Dr Musli Ferati
September, 14 2012 at 2:54 pm

Suicide as extreme self-harm attack, exhibits a human amiss act. It remains yet many dilemmas on this ominous hurting vice. On the national Suicide Prevention Week eve, I could to say that the life is continuous pain opposite reality. Therefore, it should to be prepare against daily surprise which may be both unmerciful or invincible ones. In any case, we ought to poses adequate psycho-social skills in order to manage these life difficulties. Otherwise we would be the victim of psychic sufferings, that leads to depression as open door of suicide behave. The life is dedicated to be alive against its hardness, which should serve as motivation element for healthy and strong person as well.

If You Are Talking About Suicide, You Are Still Alive
September, 13 2012 at 11:13 am

[...] Read More on Heal Now… /* */ Center for Narrative Practice240 East Ridge RdRochester, NY 14621(585) 544-5342 All Text ©2012 Center for Narrative Practice.All Rights Reserved. custom site byEnrollment Services var _gaq = _gaq || []; _gaq.push(['_setAccount', 'UA-28266285-1']); _gaq.push(['_trackPageview']); (function() { var ga = document.createElement('script'); ga.type = 'text/javascript'; ga.async = true; ga.src = ('https:' == document.location.protocol ? 'https://ssl' : 'http://www') + '.google-analytics.com/ga.js'; var s = document.getElementsByTagName('script')[0]; s.parentNode.insertBefore(ga, s); })(); [...]

cindyaka
September, 12 2012 at 2:48 pm

I only tried to commit suicide once, had the pills on the table and the knife to my chest. Fortunately a couple of friends called and that stopped me. It's dreadful to think what my husband and children would have gone through. My husband also suffers from depression, and was suicidal at times. When low, he has contemplated stepping into the rapids at Niagara Falls (he works for the Niagara Falls State Park, and so has easy access to the Falls and knows where to walk in). His meds are working now and he's doing well.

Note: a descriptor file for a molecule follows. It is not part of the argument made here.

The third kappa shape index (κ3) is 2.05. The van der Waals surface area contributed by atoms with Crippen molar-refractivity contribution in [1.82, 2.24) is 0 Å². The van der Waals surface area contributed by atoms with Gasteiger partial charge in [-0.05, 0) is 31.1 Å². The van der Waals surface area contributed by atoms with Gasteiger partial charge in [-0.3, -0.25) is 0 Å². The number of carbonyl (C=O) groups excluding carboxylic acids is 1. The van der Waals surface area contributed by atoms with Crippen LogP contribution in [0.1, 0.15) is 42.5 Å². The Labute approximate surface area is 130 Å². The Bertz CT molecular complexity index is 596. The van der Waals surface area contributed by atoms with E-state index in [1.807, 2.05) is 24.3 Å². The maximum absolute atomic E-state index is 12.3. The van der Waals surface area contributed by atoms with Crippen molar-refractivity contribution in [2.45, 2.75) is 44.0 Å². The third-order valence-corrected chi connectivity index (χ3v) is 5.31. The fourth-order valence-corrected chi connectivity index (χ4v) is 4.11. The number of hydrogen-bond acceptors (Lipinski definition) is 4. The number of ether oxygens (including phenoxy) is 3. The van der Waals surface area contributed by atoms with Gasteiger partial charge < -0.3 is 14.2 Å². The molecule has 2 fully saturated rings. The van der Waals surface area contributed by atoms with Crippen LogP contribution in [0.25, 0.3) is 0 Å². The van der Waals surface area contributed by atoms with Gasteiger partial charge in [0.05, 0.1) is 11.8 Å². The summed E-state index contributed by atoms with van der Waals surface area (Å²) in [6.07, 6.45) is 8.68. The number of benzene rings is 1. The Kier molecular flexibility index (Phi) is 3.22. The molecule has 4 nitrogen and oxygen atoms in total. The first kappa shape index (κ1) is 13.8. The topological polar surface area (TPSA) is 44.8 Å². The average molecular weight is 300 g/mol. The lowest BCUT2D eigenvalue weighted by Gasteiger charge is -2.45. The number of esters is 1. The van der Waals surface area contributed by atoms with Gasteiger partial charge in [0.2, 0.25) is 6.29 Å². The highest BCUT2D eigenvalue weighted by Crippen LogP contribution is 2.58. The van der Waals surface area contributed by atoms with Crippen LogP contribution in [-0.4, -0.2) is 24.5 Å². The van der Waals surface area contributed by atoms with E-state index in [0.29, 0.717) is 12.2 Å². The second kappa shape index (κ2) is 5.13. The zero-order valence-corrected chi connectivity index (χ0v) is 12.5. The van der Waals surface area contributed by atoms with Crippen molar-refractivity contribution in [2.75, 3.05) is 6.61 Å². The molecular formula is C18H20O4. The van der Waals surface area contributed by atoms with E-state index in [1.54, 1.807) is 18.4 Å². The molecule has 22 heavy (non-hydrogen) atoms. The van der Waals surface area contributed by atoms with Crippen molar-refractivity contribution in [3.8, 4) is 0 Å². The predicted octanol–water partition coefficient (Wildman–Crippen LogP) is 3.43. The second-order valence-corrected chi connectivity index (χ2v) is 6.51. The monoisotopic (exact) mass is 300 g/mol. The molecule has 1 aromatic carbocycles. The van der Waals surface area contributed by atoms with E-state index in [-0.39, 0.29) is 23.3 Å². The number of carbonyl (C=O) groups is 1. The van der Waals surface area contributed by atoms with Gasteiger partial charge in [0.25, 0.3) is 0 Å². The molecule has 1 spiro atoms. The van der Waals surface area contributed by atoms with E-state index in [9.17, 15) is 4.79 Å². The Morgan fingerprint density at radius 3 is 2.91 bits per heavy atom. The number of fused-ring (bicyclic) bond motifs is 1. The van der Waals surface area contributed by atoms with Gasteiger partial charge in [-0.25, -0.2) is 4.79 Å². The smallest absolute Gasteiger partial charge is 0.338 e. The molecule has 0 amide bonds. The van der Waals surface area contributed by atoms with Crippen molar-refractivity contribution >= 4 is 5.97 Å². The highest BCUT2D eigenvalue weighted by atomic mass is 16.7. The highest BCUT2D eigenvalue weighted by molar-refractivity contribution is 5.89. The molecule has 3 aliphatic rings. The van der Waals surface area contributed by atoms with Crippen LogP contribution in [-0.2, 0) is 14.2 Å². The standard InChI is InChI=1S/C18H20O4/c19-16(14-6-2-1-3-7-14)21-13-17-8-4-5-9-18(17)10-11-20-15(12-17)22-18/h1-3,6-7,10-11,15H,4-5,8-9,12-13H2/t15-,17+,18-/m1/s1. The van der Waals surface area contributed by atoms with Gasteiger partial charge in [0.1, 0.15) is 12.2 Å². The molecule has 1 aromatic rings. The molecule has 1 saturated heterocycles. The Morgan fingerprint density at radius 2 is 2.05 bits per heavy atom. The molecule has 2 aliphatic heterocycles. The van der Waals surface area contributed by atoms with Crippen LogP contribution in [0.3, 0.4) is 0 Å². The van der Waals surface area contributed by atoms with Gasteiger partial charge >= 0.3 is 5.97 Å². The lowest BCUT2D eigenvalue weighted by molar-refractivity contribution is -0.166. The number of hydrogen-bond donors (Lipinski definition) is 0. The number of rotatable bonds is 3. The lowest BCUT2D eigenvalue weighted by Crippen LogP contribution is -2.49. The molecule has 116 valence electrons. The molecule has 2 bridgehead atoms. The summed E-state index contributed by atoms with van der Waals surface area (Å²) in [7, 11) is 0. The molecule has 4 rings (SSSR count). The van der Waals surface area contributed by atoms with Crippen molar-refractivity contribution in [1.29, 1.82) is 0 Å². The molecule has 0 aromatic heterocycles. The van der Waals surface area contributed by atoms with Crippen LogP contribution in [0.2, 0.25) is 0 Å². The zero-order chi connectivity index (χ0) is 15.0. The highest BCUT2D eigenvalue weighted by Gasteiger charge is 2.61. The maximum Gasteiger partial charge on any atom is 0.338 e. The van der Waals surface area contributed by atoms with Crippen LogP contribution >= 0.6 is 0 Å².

What keeps him out of the Falls is being afraid of what it would do to me and our sons.

In reply to by Anonymous (not verified)

September, 13 2012 at 11:19 am

Not dying for your loved ones is a noble reason, you both must love each other and those boys a lot!

Brenda
September, 12 2012 at 12:47 pm

I've never thought about taking my life - thankfully. I've been in a couple tight squeezes but managed to work myself out of it. I worry most about out kids. The other night my son, a freshman had one of those moments when his world was crushing him. We spent the night talking through it, and got to the other side, but it made me think about all those kids out there whose parents push and push, and don't' stop to see the world from those innocent eyes. Nearly broke my heart. Well said, Jodi,

In reply to by Anonymous (not verified)

September, 13 2012 at 11:21 am

Brenda, I have said this before, but you are a beautiful mother. I hope my kids keep sharing with me as they grow up. I want to make that happen.

Nikky44
September, 12 2012 at 7:05 am

Suicide is a subject I usually avoid discussing, specially not to answer a doctor's question during a first consultation. It might be a scary subject but it also carries endless meanings. I never blame or judge someone for thinking about it, and I have spent so much time helping people who wanted to commit suicide. The best approach I found was to understand their reasons. It doesn't help to tell them that life is beautiful as they can't see it that way. It helps to share their pain and be there in a way that postpones the execution of the plan. Time is so important. Trying to make them wait until the next hour, the next day or following week is so helpful, giving them something to wait for.

In reply to by Anonymous (not verified)

September, 13 2012 at 11:22 am

You are a wonderful, talented friend. I am glad you are in my corner!